As a coalition headed by Prachanda takes charge, settling the remaining constitutional issues and resetting relations with India will be top priority.
Sooner or later, Prime Minister K.P. Sharma Oli of Nepal had to go. In his enthusiasm to emerge as a strong hill upper caste nationalist leader, he had ruffled the feathers of all powerful stake holders in Nepal by opening several fronts of confrontation simultaneously. He offended the Nepali Congress (NC) by refusing to accommodate the last-minute constitutional changes proposed by the late Sushil Koirala. The Madhes and Janjati groups saw him as a staunch opponent of their federal aspirations. Maoists found him untrustworthy as he reneged on a gentlemen’s agreement to hand over power to Maoist leader Prachanda after the budget.
Oli was also seen as encouraging his party-backed human rights organisations in their quest to get criminal charges slapped on Maoists leaders for crimes committed during the insurgency period while apparently assuring them that such issues would be dealt with only under a ‘Truth and Reconciliation’ process. The Maoists were also worried that Oli’s party was trying to encroach upon their grassroots support.
Finally, his own colleagues in the Communist Party of Nepal (United Marxist Leninist) (UML) like Madhav Nepal and Jhalanath Khanal criticised him for concentrating power in his hands and governing national and party affairs with the help of a small coterie of loyalists. New Delhi too was upset with Oli for his hyper anti-India nationalism – reminiscent of the royalist days – and his use of the China card to erode India’s traditional strategic space in Nepal.
With Oli gone, Maoist leader Prachanda is now all set to succeed him with the support of the NC. The process is expected to proceed smoothly, though there are vested interests who may try to mislead President Vidya Bhandari – UML leader and a close Oli associate – and drag the issue of succession to the courts on the pretext of constitutional complexities. But Bhandari is a seasoned politician and understands well the dynamics of democratic transitions.
Broadly speaking, it was the alliance of the Nepali Congress and the Maoists that led Nepal’s grand transition of 2005-2006 from traditional monarchy to republican state. It is now hoped that this coalition would be able to give Nepal some much-needed stability and governance. There are of course strong reservoirs of mutual distrust between the two parties but hopefully – since their break in 2008 on the issues of power sharing when the Maoists backed away from supporting the late Congress leader G.P. Koirala for the presidentship – the past eight years have made them mature and moderate towards each other. The NC and the Maoists are ideologically poles apart but this also means they do not have eyes on each other’s grassroots constituencies. The power-sharing arrangement worked out for the present coalition in the form of nine months leadership for each one of them until the next scheduled elections and division of labour for the electoral schedule – with the Maoists conducting local body elections and the Nepali Congress conducting provincial and national elections – may work, provided both Prachanda and Sher Bahadur Deuba assert their leadership in their respective parties and manage to keep their flock disciplined.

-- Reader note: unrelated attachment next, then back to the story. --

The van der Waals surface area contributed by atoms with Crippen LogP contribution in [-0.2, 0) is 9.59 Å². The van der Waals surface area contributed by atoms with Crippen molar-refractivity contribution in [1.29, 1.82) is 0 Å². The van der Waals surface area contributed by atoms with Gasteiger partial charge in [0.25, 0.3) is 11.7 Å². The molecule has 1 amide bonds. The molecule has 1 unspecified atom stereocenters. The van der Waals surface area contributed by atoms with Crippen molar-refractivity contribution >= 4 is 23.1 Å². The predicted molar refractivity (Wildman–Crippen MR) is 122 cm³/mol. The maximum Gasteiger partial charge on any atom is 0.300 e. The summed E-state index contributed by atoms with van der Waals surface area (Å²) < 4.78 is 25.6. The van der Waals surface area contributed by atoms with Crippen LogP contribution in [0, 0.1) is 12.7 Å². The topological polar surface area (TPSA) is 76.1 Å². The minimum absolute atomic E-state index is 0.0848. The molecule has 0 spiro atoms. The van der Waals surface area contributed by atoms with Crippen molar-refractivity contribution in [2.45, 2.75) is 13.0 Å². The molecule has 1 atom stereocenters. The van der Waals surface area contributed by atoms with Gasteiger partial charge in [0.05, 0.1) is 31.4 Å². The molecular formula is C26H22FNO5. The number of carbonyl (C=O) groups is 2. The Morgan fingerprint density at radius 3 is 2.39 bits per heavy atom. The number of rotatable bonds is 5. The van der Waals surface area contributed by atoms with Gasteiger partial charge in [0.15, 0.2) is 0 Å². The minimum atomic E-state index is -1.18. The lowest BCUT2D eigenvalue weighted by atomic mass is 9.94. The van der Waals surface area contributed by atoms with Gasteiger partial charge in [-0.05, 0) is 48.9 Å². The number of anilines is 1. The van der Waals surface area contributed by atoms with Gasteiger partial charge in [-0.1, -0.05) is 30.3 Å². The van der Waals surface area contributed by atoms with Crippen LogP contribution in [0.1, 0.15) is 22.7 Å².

There are also strong possibilities of the Maoist-NC coalition growing into a national consensus government. Madhes-based parties have already decided to back this coalition. The Tharu section of the Madhes-based parties, led by Bijoy Gachchadar, has already expressed a desire to join the government. Similarly inclined is the Rastriya Prajatantra Party (RPP) led by Lokendra Bahadur Chand and Pashupati Shumsher, which is planning to unite with the Kamal Thapa faction of the RPP in the coming weeks. There are clear indications that even Oli’s UML may not be averse to joining the new government if the Maoists and the NC come forward. Prachanda has in fact personally expressed his hope of cooperation from the outgoing prime minister. The UML in power may be more amenable to accepting the agenda of the new government than out of power. If the UML joins the government, Nepal may have a broad-based national consensus government. In establishing such a government, the working out of a power-sharing arrangement that satisfies each constituent may pose some difficulties but the ingenuity and resilience of the Nepali politicians have always found a way out of such challenges.